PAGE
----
In Remembrance

Posted in Audio by - September 15, 2018
In Remembrance

Released August 2018
SOME SPOILERS FOLLOW

‘Remembrance of the Daleks’ is one of the most fondly-remembered tales of the Sylvester McCoy era, providing a superb true introduction to the leading duo of a much more manipulative Seventh Doctor and a much more modern and proactive companion in Ace that also presented a significant development in the foundations of what would come to be the Time War. With its action set at Coal Hill, this plot was always intrinsically tied at least in the background to the events of Class that likewise calls this location home, and Big Finish wisely centred its early advertising for the simultaneously-released first two volumes of its audio adaptation of the franchise around the return of Ace and the Daleks in the pseudo-sequel ‘In Remembrance’ by Guy Adams.

The undoubted highlight of ‘In Remembrance’ is the fantastic interplay between Sophie Aldred’s Ace and Katherine Kelly’s Quill as the two slowly open up about each other’s pasts to craft a mutual understanding and even respect. It’s clear that Quill is no fan of the Doctor whom she considers to be an annoying meddler, a sentiment that only hints at the spite and animosity Ace herself has felt towards the Time Lord at times during her travels with him, but she is true to her word and insists that she will do everything in her power to find and protect Charlie in order to uphold her pledge. Yet Quill isn’t cynical and sarcastic just to be a difficult foil for Ace, and Kelly gives a powerful performance as needed to delve into her character’s tortured past and where she finds herself now compared to how she and her people once saw her. Likewise, Aldred is wonderful as a more mature and experienced version of Ace who has not only traveled with the Doctor and defeated Daleks but who since being returned to Earth has also helped found A Charitable Earth to help orphans and troubled children like the Doctor helped her, and the motivations of each come to the forefront spectacularly when Quill considers allying with a Dalek who now has the ability to travel back in time with the intention of changing the fate of its race from some thirty Earth years earlier.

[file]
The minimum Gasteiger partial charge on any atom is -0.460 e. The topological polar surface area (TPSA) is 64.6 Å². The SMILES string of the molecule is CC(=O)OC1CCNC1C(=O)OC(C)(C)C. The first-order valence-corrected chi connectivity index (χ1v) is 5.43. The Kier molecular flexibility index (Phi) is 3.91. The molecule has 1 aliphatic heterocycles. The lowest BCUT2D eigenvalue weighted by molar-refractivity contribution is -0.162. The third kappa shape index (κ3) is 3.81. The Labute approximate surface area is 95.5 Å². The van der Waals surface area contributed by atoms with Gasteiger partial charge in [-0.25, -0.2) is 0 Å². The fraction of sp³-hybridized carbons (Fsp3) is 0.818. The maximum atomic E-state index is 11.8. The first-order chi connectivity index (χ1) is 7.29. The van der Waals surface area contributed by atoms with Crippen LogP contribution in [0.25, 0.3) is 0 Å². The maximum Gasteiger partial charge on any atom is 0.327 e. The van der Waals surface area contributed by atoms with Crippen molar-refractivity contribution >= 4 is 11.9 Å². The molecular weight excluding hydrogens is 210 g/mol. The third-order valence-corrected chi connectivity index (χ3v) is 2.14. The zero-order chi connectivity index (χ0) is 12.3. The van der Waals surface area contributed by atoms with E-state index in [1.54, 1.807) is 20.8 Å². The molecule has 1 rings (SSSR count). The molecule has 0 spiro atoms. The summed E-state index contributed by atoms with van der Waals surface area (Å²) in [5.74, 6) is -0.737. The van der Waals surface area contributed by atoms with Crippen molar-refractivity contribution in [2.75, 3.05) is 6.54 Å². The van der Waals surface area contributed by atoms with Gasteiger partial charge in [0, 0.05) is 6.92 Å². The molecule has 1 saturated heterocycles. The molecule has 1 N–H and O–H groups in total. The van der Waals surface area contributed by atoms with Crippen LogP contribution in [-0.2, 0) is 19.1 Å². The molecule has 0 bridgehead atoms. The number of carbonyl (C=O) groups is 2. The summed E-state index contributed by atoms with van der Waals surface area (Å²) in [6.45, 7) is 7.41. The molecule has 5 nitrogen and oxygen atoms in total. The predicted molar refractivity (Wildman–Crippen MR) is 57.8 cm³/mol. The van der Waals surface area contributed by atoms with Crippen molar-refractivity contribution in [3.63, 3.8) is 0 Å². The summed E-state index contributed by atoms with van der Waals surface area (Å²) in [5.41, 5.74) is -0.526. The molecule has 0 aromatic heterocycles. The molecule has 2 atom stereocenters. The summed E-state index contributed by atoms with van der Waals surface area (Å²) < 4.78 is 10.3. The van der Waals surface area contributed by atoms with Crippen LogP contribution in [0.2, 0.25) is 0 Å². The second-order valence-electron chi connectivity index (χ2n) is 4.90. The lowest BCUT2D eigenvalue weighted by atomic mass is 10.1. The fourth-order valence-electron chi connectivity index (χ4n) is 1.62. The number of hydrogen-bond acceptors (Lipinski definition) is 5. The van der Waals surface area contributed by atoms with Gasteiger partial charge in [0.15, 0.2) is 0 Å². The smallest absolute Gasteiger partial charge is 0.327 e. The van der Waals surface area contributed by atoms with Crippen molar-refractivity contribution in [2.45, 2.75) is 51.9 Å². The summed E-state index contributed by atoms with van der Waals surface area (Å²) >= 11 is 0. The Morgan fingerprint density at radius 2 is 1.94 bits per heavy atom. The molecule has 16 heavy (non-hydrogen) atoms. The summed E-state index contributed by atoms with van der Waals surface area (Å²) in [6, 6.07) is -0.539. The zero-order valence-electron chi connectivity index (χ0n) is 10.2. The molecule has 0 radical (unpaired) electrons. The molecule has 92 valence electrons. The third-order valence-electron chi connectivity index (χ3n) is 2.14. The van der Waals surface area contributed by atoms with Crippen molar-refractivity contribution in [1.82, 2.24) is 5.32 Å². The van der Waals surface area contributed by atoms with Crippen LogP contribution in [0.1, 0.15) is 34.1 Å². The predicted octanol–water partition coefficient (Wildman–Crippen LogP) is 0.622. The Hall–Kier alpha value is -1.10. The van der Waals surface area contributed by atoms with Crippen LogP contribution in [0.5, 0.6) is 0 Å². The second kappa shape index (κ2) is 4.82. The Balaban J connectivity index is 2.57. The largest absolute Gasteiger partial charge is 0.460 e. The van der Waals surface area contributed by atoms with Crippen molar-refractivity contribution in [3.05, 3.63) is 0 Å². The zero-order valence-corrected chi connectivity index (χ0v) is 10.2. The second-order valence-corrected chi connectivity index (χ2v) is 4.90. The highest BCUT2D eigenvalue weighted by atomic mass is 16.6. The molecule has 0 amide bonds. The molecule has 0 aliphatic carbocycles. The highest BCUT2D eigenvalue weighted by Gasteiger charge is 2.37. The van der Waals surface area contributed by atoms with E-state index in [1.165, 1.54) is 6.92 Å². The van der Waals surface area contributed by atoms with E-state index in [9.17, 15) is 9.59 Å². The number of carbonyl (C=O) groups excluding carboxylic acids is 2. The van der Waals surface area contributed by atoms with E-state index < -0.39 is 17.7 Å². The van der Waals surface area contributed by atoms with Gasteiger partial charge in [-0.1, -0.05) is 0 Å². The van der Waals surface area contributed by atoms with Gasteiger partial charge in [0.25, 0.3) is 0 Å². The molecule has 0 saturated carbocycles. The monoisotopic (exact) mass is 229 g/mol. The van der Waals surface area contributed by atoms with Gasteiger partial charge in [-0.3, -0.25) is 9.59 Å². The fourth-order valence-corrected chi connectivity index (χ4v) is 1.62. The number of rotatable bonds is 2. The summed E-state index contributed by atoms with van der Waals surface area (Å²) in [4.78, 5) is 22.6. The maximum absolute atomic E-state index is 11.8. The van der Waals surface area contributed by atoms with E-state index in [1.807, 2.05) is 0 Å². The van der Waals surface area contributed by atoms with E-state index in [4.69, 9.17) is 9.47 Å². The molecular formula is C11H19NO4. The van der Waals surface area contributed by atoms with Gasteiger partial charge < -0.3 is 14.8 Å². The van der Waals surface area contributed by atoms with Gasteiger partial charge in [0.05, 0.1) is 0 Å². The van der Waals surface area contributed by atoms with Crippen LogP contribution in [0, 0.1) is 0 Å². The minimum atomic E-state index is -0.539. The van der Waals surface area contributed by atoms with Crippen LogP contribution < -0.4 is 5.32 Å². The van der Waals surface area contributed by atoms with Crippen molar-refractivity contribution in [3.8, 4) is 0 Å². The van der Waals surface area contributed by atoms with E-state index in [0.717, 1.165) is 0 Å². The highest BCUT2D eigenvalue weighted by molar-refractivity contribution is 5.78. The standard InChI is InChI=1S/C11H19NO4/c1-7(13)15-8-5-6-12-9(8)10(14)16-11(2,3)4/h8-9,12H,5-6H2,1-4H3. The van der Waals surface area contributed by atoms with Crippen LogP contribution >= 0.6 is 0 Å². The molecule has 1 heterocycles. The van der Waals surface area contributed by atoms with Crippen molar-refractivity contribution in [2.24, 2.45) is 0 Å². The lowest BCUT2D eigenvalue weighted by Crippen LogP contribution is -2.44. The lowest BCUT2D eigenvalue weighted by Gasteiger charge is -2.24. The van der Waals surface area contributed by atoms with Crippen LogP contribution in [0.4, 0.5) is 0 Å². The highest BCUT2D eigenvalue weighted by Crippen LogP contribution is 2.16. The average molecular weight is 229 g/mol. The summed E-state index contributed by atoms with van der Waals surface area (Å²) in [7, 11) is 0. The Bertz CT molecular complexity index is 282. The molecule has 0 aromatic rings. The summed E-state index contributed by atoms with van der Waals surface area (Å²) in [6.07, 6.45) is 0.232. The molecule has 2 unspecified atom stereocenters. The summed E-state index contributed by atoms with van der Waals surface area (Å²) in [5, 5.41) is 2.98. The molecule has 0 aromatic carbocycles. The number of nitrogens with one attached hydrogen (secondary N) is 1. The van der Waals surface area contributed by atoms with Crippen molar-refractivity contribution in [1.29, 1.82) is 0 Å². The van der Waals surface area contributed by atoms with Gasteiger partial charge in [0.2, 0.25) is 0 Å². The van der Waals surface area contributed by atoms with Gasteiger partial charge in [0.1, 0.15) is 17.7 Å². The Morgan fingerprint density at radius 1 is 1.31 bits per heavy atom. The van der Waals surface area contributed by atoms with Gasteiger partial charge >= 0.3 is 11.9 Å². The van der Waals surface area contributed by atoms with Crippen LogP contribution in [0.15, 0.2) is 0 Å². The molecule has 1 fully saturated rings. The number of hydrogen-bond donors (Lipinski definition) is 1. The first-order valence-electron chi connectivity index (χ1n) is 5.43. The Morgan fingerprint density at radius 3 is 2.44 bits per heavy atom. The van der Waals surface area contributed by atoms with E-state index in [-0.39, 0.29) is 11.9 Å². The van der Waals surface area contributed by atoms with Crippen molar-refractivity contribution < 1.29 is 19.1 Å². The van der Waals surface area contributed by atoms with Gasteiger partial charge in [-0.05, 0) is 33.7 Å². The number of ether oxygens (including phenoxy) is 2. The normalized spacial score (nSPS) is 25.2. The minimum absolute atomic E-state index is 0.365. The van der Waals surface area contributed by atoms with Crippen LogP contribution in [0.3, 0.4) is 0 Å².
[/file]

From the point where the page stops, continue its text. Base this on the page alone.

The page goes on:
Of course, Aldred is also tasked with recapturing the intonations of her younger self as Charlie finds himself on the fringe of the events of ‘Remembrance of the Daleks’ via temporal displacement. Charlie is the one character with no previous knowledge of these deadly beings, and it’s fitting that he should try to minimize the Dalek threat based on the fact that the casing doesn’t look capable to conquering a flight of stairs, itself a legitimate point prior to this televised serial. This temporally split setting allows plenty of meaningful references and connections to the original events, and that same interconnectedness provides an enhanced sense of danger and tension that fuels this story from beginning to end. Aldred and Greg Austin don’t have quite the same chance to connect in this earlier time, but they nonetheless share a strong chemistry with both characters hinging their hopes on the actions of the Doctor.

As always, Nicholas Briggs delivers an exceptional Dalek performance that here also evokes the spirit of those heard in ‘Remembrance of the Daleks,’ and Aldred and he together strongly convey the idea that ‘In Remembrance’ is a story that at least partially unfolded off-screen during that 1988 serial. Also featuring strong direction and sound design to complement a strong mixture of action and emotion, Guy Adams’s script has managed to live up to the hype that the lofty reputation of its predecessor created, managing to offer a fitting twist on nostalgia while resulting in the strongest and most complete audio Class adventure yet.

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